Mazzie and Danieley toast New Year with SF Symphony

Dec 22

Broadway’s first couple, Marin Mazzie and Jason Danieley, had a pretty good 2008.

He had a long run in the final Kander and Ebb musical, Curtains, and she was the Lady of the Lake in Monty Python’s Spamalot. They also criss-crossed the country doing concerts together, and he recently released his album Jason Danieley and the Frontier Heroes.

The big news this year, though, according to Mazzie: “We bought a country house!”

The couple, which now splits time between Manhattan and the new country home in the Berkshires, will end the year in San Francisco with a pair of New Year’s concerts with the San Francisco Symphony – one New Year’s Eve and one New Year’s Day.

Mazzie and Danieley head into the New Year with projects aplenty, even though Broadway seems to be dimming because of the disastrous economy.

They’ll tour Florida with the Boston Pops Orchestra, perform the Kennedy Center in February and they’ll do a joint gig at Feinstein’s in March. So far, though, no Broadway shows lined up.

“In this economy, shows’ advances are not good and producers are cutting their losses and gearing up for, hopefully, a spring season that will bring some stuff in,” Mazzie says. “I have such great confidence in our new president. I’m beyond joyous about that. I know it’s going to be tough going with this economy, but he’ll be able to turn it around and it will affect everybody. It’s all cyclical. People are still going to go see hit shows. People still want entertainment. I know Broadway is going to suffer, but I’m not all doom and gloom.”

Danieley adds that in a recession, people still value entertainment.

“They just find less expensive forms of entertainment,” he says. “They want to get away from CNN and MSNBC and experience some Gershwin or something of substance. This country went through a depression, and look what the music of that time did for them. It put salve on the wounds of economic scraped knees.”

In their concerts with the SF Symphony, Mazzie and Danieley will perform material from their CD, Opposite You, which is a mix of standards and show tunes. He’ll debut a new arrangement of one of is songs from “Curtains,” “I Miss the Music,” and she’ll incorporate some tunes from her cabaret show, Yes! It’s Today! a revue of songs by Jerry Herman and Kander and Ebb.

Ask the couple what they listen to at home, and you get a steady stream of overlapping names: k.d. lang, Annie Lennox, Shawn Colvin, Alison Krauss, Bonnie Raitt, Ella Fitzgerald, Tony Bennett, Sammy Davis Jr., Frank Sinatra, Rufus Wainwright and James Taylor.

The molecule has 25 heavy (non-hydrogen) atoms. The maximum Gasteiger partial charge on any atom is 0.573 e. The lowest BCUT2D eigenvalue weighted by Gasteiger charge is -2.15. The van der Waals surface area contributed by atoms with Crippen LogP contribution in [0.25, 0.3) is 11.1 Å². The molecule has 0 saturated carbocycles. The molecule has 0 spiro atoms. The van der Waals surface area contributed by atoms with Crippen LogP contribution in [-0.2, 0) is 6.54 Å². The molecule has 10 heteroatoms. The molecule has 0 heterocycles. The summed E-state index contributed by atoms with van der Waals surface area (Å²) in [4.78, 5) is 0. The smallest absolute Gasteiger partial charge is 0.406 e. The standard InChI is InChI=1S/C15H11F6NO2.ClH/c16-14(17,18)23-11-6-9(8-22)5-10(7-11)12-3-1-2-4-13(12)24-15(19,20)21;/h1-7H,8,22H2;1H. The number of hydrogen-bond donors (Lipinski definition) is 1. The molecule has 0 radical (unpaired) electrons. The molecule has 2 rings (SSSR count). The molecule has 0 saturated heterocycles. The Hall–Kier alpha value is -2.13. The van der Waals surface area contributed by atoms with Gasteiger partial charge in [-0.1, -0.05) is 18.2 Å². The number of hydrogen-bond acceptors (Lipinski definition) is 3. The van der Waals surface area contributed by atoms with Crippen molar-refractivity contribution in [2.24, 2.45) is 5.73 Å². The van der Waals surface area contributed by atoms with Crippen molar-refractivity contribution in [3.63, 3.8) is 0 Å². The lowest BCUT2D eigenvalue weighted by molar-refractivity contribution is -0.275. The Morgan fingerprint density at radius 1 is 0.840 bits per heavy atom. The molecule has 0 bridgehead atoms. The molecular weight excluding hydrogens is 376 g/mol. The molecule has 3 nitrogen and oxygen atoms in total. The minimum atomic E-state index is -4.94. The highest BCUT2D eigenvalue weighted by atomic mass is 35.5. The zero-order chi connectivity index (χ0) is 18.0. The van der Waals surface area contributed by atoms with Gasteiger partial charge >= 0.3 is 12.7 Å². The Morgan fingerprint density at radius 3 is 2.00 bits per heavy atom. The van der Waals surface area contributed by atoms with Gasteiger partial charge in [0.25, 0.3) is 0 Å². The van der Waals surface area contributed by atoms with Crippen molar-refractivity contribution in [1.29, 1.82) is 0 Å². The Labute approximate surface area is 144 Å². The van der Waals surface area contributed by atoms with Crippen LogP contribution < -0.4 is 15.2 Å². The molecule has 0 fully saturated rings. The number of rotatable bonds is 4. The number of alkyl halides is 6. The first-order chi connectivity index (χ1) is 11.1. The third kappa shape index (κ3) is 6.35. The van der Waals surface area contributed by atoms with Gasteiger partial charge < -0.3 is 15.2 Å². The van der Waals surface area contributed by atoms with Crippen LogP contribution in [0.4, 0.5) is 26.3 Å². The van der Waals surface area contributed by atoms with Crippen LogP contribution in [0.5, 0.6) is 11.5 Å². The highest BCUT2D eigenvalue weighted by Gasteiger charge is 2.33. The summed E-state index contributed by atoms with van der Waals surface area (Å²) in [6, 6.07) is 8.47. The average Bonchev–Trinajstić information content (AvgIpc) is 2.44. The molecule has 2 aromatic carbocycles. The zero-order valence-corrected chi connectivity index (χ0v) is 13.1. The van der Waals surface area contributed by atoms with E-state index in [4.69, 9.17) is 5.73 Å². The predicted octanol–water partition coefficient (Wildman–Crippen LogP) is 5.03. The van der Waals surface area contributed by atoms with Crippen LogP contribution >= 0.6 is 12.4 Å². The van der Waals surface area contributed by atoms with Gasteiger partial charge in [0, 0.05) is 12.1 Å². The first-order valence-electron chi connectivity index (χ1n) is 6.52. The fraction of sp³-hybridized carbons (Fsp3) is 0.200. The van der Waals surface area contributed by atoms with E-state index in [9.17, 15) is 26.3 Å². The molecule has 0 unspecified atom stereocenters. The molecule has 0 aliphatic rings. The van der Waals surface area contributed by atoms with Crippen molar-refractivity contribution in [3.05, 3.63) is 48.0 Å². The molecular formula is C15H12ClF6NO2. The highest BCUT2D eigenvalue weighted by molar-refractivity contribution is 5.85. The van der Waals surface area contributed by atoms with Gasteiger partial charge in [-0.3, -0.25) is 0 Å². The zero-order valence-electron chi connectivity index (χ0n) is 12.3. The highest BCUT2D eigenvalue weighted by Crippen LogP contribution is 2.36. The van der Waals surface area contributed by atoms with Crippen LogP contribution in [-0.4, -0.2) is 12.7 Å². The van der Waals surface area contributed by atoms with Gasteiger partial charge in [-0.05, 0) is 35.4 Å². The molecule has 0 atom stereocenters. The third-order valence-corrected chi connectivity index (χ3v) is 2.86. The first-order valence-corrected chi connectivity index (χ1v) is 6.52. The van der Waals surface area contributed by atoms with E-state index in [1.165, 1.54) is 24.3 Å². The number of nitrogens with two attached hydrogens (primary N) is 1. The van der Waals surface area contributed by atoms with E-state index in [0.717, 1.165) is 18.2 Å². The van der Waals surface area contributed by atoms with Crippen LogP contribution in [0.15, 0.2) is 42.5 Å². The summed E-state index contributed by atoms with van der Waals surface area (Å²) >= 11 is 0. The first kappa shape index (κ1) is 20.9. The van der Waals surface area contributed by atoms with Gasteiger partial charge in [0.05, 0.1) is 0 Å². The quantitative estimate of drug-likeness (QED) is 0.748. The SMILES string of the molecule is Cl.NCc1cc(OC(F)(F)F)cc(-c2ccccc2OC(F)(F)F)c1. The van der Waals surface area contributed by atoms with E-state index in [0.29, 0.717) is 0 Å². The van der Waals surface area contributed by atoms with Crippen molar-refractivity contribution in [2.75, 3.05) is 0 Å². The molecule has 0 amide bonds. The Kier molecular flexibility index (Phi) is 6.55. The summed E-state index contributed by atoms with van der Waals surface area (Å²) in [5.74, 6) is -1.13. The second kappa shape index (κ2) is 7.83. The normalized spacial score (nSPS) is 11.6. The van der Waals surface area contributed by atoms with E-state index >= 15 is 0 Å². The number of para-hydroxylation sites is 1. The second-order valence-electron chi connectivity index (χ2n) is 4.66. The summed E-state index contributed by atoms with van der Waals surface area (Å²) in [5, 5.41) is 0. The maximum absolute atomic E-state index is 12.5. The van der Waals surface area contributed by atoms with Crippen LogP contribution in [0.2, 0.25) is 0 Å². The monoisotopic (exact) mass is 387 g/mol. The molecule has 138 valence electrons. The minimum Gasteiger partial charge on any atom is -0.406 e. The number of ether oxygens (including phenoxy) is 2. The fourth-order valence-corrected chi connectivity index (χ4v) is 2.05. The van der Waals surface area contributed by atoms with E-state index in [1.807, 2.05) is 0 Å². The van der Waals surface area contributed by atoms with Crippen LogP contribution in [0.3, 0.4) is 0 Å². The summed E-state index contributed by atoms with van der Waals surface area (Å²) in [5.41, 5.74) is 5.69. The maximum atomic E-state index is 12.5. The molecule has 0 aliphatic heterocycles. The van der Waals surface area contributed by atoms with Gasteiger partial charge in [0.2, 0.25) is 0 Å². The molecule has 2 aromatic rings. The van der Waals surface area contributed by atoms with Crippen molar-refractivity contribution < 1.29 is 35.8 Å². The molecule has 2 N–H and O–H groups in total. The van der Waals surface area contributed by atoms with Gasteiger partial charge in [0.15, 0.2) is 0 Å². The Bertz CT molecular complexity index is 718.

“What I love about Rufus,” Danieley says, “is that he combines his own compositions with covers and standards and makes them his own. In that similar style, we like to approach music we love, take in all that’s going on with the sound of music today, and kind of brush them off and make them a little more contemporary, a little more vital.”

That’s certainly what Danieley has done with his album, Jason Danieley and the Frontier Heroes, a collection of country, folk, Americana sounds that borrow heavily from his childhood in St. Louis, where he played music with his family in their basement.

“My grandma played piano, my mom played the organ, my grandpa played washtub bass,” Danieley says. “We really had a back porch Americana sound. These are my roots and I just really wanted to share this music.”

The album is dedicated to Danieley’s grandmother, who suffered from Alzheimer’s. In her memory, 20 percent of the profit from each CD goes to the Alzheimer’s Association.

Making music, whether it’s from Broadway, pop, the past or the present, never ceases to enthrall Mazzie and Danieley, even though they’ve been doing it for many years – the last 10 as man and wife.

“I love that wherever you listen to music, whether in a symphony hall or at the Blue Note listening to Jane Monheit, the people in the room are having these experiences that get their creative juices flowing and sends them out into the world with a changed outlook. That’s what I love about live performance – it’s a shared experience, and this thing that is created – music – is something we all fee. It is a gift to be part of it.”

FOR MORE INFORMATION:

The San Francisco Symphony’s New Year’s Eve Gala featuring Marin Mazzie and Jason Danieley is at 9 p.m. Dec. 31 at Davies Symphony Hall. Event includes party favors, complimentary champagne, savories and desserts following the concert as well as dancing in the lobby and a midnight cascade of balloons. Tickets are $110-$180.

The New Year’s Day Cabaret Concert is at 2 p.m. Tickets are $20-$90

Call 415-864-6000 or visit www.sfsymphony.org.

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